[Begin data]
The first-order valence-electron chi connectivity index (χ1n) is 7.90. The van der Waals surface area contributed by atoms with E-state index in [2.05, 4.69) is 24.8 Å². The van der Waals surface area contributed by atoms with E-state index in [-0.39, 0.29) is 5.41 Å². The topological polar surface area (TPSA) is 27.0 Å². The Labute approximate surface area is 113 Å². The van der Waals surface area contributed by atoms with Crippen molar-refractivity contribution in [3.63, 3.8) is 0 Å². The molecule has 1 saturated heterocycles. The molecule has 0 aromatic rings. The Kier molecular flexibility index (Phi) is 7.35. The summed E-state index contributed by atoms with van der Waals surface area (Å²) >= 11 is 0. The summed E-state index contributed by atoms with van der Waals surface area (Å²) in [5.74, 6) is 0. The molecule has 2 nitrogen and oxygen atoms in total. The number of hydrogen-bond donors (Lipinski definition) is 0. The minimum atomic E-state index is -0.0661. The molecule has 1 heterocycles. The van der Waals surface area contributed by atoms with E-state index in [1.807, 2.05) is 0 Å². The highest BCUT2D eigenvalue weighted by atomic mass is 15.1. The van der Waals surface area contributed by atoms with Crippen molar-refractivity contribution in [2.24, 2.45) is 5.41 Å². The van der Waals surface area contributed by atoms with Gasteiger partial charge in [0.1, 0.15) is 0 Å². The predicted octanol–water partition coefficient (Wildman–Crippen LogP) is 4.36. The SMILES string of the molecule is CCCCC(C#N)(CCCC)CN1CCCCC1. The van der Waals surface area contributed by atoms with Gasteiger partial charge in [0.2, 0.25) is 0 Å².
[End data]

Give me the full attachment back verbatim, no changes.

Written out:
The first-order valence-electron chi connectivity index (χ1n) is 7.90. The van der Waals surface area contributed by atoms with E-state index in [2.05, 4.69) is 24.8 Å². The van der Waals surface area contributed by atoms with E-state index in [-0.39, 0.29) is 5.41 Å². The topological polar surface area (TPSA) is 27.0 Å². The Labute approximate surface area is 113 Å². The van der Waals surface area contributed by atoms with Crippen molar-refractivity contribution in [3.63, 3.8) is 0 Å². The molecule has 1 saturated heterocycles. The molecule has 0 aromatic rings. The Kier molecular flexibility index (Phi) is 7.35. The summed E-state index contributed by atoms with van der Waals surface area (Å²) >= 11 is 0. The summed E-state index contributed by atoms with van der Waals surface area (Å²) in [5.74, 6) is 0. The molecule has 2 nitrogen and oxygen atoms in total. The number of hydrogen-bond donors (Lipinski definition) is 0. The minimum atomic E-state index is -0.0661. The molecule has 1 heterocycles. The van der Waals surface area contributed by atoms with E-state index in [1.807, 2.05) is 0 Å². The highest BCUT2D eigenvalue weighted by atomic mass is 15.1. The van der Waals surface area contributed by atoms with Crippen molar-refractivity contribution in [2.24, 2.45) is 5.41 Å². The van der Waals surface area contributed by atoms with Gasteiger partial charge in [0.1, 0.15) is 0 Å². The predicted octanol–water partition coefficient (Wildman–Crippen LogP) is 4.36. The SMILES string of the molecule is CCCCC(C#N)(CCCC)CN1CCCCC1. The van der Waals surface area contributed by atoms with Gasteiger partial charge in [0.2, 0.25) is 0 Å².